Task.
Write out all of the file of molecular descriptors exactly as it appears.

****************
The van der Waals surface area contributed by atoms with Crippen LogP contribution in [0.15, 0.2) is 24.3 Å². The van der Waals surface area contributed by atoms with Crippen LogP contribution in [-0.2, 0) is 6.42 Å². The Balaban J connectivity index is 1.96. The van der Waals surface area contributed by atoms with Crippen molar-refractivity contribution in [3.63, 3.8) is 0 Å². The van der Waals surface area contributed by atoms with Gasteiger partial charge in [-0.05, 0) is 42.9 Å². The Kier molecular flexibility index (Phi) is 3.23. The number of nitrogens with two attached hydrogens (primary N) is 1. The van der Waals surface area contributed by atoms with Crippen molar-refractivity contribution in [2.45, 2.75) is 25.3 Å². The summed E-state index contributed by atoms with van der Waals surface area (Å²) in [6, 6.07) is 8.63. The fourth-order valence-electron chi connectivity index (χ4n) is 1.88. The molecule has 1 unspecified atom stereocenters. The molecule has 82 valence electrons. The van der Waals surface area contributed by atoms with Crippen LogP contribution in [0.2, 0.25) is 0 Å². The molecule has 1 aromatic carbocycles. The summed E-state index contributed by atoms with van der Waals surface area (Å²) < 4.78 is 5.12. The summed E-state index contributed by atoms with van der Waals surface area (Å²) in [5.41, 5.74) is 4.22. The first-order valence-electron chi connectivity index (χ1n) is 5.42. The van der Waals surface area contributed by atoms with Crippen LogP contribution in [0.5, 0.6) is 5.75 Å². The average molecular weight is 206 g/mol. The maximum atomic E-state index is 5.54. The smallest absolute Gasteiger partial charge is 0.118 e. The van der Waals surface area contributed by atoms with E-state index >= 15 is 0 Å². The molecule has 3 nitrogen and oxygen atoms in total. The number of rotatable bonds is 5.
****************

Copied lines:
The van der Waals surface area contributed by atoms with Crippen LogP contribution in [0.15, 0.2) is 24.3 Å². The van der Waals surface area contributed by atoms with Crippen LogP contribution in [-0.2, 0) is 6.42 Å². The Balaban J connectivity index is 1.96. The van der Waals surface area contributed by atoms with Crippen molar-refractivity contribution in [3.63, 3.8) is 0 Å². The van der Waals surface area contributed by atoms with Gasteiger partial charge in [-0.05, 0) is 42.9 Å². The Kier molecular flexibility index (Phi) is 3.23. The number of nitrogens with two attached hydrogens (primary N) is 1. The van der Waals surface area contributed by atoms with Crippen molar-refractivity contribution in [2.45, 2.75) is 25.3 Å². The summed E-state index contributed by atoms with van der Waals surface area (Å²) in [6, 6.07) is 8.63. The fourth-order valence-electron chi connectivity index (χ4n) is 1.88. The molecule has 1 unspecified atom stereocenters. The molecule has 82 valence electrons. The van der Waals surface area contributed by atoms with Crippen LogP contribution in [0.2, 0.25) is 0 Å². The molecule has 1 aromatic carbocycles. The summed E-state index contributed by atoms with van der Waals surface area (Å²) < 4.78 is 5.12. The summed E-state index contributed by atoms with van der Waals surface area (Å²) in [5.41, 5.74) is 4.22. The first-order valence-electron chi connectivity index (χ1n) is 5.42. The van der Waals surface area contributed by atoms with Crippen LogP contribution in [0.5, 0.6) is 5.75 Å². The average molecular weight is 206 g/mol. The maximum atomic E-state index is 5.54. The smallest absolute Gasteiger partial charge is 0.118 e. The van der Waals surface area contributed by atoms with E-state index >= 15 is 0 Å². The molecule has 3 nitrogen and oxygen atoms in total. The number of rotatable bonds is 5.